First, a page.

Physical and rectal examinations are often sufficient for diagnosing and staging most perianal conditions in patients with Crohn's disease. Some patients must be examined under general anaesthesia, especially if perianal suppuration and tenderness are present. In addition, examination under general anaesthesia is considered an extension of the physical examination in patients with painful anorectal disease. For more complex presentations, additional modalities are needed including CT scanning with rectal contrast, endorectal sonography, endoscopies and MR imaging. Each test has specific advantages as already described in a previous chapter.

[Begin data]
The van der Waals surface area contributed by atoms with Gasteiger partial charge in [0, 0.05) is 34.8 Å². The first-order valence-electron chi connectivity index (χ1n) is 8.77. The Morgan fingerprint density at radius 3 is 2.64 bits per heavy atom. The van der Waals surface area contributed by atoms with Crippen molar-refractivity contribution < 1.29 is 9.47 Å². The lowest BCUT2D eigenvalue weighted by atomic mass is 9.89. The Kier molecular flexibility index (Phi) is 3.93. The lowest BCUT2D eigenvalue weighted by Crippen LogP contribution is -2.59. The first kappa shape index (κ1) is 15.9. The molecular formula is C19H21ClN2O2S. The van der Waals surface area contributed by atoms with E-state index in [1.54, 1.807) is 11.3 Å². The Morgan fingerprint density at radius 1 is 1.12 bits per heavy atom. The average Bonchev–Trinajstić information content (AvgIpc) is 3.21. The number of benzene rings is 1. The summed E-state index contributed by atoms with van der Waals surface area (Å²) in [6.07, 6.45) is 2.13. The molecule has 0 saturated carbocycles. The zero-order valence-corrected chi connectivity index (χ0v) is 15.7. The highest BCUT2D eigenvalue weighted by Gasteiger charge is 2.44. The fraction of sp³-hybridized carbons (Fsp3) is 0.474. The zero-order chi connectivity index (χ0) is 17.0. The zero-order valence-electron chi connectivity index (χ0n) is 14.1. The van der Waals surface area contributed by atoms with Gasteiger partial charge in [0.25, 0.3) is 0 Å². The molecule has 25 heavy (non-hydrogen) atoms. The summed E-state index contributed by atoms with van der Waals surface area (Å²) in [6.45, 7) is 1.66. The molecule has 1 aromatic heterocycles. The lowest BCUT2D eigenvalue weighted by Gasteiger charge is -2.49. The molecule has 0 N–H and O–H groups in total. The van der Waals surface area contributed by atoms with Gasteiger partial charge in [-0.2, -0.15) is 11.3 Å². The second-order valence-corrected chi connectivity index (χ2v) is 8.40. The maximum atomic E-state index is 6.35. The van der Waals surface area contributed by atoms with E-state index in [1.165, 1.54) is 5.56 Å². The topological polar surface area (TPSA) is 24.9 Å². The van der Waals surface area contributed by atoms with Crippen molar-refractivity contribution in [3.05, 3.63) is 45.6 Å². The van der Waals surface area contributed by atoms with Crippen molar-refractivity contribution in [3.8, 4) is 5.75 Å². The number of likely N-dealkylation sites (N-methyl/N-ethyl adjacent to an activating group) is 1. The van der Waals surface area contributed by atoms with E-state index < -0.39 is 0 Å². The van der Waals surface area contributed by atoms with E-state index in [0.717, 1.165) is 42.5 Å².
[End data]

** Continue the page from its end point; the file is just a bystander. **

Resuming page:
Endorectal ultrasonography is the easiest test for detection of abscesses and fistulae. Anal-wall thickness may be measured as an indicator of disease activity . MR imaging greatly facilitates the detection of fistulous tracts that extend into the supraleva-tor space. Rectal-wall thickening and perirectal inflammation are clearly shown . In a prospective study from St. Mark's Hospital in which 35 patients with fistula-in-ano were evaluated by examination under anaesthesia and MR imaging, four patients had occult fistulae identified on MR imaging that were not seen during the physical examination . Overall, studies suggest that 4-9% of cases may benefit from the increased diagnostic accuracy offered by MR imaging .
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